The Linen Queen by Patricia Falvey

Following her highly praised debut novel, The Yellow House, comes Patricia Falvey’s second work of historical fiction, The Linen Queen. Falvey, who grew up in Northern Ireland, uses her knowledge of history and the area to tell the story of Sheila McGee, a young woman who dreams of escaping her small-town life as a mill worker in County Armagh.

Initially, I found it difficult to like Sheila. Her self-centered personality comes though strongly as she makes it her goal to get the attention she believes she deserves. For a while, the beautiful girl receives that attention as she is crowned the town’s Linen Queen, the face and spokeswoman of the millworkers. After receiving prize money for this honor, Sheila is ready to make her escape to a new life in England, but her plans change as the world is turned upside down by the events of World War II.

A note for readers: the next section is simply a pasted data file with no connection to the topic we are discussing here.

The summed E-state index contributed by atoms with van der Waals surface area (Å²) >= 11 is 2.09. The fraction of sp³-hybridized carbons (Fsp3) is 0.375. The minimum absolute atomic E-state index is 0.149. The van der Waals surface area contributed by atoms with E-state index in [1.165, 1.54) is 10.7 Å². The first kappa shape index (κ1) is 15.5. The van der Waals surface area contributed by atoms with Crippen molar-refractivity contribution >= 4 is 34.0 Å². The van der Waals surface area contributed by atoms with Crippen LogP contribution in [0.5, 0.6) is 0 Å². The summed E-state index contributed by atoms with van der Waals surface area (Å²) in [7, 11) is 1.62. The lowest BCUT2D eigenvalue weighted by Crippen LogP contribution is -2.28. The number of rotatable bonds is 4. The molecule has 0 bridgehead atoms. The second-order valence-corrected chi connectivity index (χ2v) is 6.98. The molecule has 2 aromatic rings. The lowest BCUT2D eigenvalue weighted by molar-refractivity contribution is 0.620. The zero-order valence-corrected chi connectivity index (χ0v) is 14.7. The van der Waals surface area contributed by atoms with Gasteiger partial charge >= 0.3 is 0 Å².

Ever focused on her goal, Sheila sees potential in the arrival of the American troops. She attracts Joel Solomon, a Jewish-American army officer, who she plans to use as her way out. Instead, she finds herself falling for him. Sheila starts to see the world through different perspectives as she gets to know Joel and a young, troubled Belfast evacuee named Grainne. The Linen Queen takes the reader through an emotional ride as World War II transforms the lives of those in Northern Ireland and Sheila McGee possibly learns to leave her old ways behind.

-Katie McFadden (320 pages / Hachette Books / $21.99)